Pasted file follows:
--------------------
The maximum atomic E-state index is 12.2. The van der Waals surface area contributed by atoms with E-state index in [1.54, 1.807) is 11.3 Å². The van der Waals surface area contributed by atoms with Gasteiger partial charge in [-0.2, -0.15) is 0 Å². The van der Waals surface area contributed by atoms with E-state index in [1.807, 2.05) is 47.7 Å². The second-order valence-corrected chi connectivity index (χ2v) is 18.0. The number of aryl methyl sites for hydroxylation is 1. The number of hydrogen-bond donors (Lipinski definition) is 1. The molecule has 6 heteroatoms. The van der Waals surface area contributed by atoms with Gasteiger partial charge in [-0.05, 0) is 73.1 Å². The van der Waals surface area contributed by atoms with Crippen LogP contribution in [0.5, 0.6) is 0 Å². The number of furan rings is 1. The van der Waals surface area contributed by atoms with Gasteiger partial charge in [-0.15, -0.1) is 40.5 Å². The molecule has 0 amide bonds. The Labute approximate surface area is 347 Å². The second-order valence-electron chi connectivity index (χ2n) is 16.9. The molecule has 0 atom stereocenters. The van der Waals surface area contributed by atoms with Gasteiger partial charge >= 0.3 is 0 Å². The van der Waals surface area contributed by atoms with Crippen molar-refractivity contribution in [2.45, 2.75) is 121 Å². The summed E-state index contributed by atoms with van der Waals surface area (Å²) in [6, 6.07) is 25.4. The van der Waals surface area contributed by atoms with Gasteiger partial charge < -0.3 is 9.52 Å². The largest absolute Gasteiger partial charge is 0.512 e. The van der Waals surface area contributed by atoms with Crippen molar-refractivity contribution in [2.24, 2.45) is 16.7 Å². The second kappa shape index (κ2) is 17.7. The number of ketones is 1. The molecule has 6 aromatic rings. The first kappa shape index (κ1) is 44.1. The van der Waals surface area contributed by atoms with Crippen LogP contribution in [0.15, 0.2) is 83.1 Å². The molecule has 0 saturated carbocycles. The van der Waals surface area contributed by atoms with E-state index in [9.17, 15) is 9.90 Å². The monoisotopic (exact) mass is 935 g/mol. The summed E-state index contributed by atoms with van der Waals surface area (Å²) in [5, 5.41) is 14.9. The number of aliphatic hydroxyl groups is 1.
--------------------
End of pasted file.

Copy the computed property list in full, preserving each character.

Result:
The maximum atomic E-state index is 12.2. The van der Waals surface area contributed by atoms with E-state index in [1.54, 1.807) is 11.3 Å². The van der Waals surface area contributed by atoms with Gasteiger partial charge in [-0.2, -0.15) is 0 Å². The van der Waals surface area contributed by atoms with E-state index in [1.807, 2.05) is 47.7 Å². The second-order valence-corrected chi connectivity index (χ2v) is 18.0. The number of aryl methyl sites for hydroxylation is 1. The number of hydrogen-bond donors (Lipinski definition) is 1. The molecule has 6 heteroatoms. The van der Waals surface area contributed by atoms with Gasteiger partial charge in [-0.05, 0) is 73.1 Å². The van der Waals surface area contributed by atoms with Crippen LogP contribution in [0.5, 0.6) is 0 Å². The number of furan rings is 1. The van der Waals surface area contributed by atoms with Gasteiger partial charge in [-0.15, -0.1) is 40.5 Å². The molecule has 0 amide bonds. The Labute approximate surface area is 347 Å². The second-order valence-electron chi connectivity index (χ2n) is 16.9. The molecule has 0 atom stereocenters. The van der Waals surface area contributed by atoms with Gasteiger partial charge >= 0.3 is 0 Å². The van der Waals surface area contributed by atoms with Crippen molar-refractivity contribution in [2.45, 2.75) is 121 Å². The summed E-state index contributed by atoms with van der Waals surface area (Å²) in [6, 6.07) is 25.4. The van der Waals surface area contributed by atoms with Gasteiger partial charge < -0.3 is 9.52 Å². The largest absolute Gasteiger partial charge is 0.512 e. The van der Waals surface area contributed by atoms with Crippen molar-refractivity contribution in [2.24, 2.45) is 16.7 Å². The second kappa shape index (κ2) is 17.7. The number of ketones is 1. The molecule has 6 aromatic rings. The first kappa shape index (κ1) is 44.1. The van der Waals surface area contributed by atoms with Crippen LogP contribution in [0.15, 0.2) is 83.1 Å². The molecule has 0 saturated carbocycles. The van der Waals surface area contributed by atoms with E-state index in [9.17, 15) is 9.90 Å². The monoisotopic (exact) mass is 935 g/mol. The summed E-state index contributed by atoms with van der Waals surface area (Å²) in [5, 5.41) is 14.9. The number of aliphatic hydroxyl groups is 1.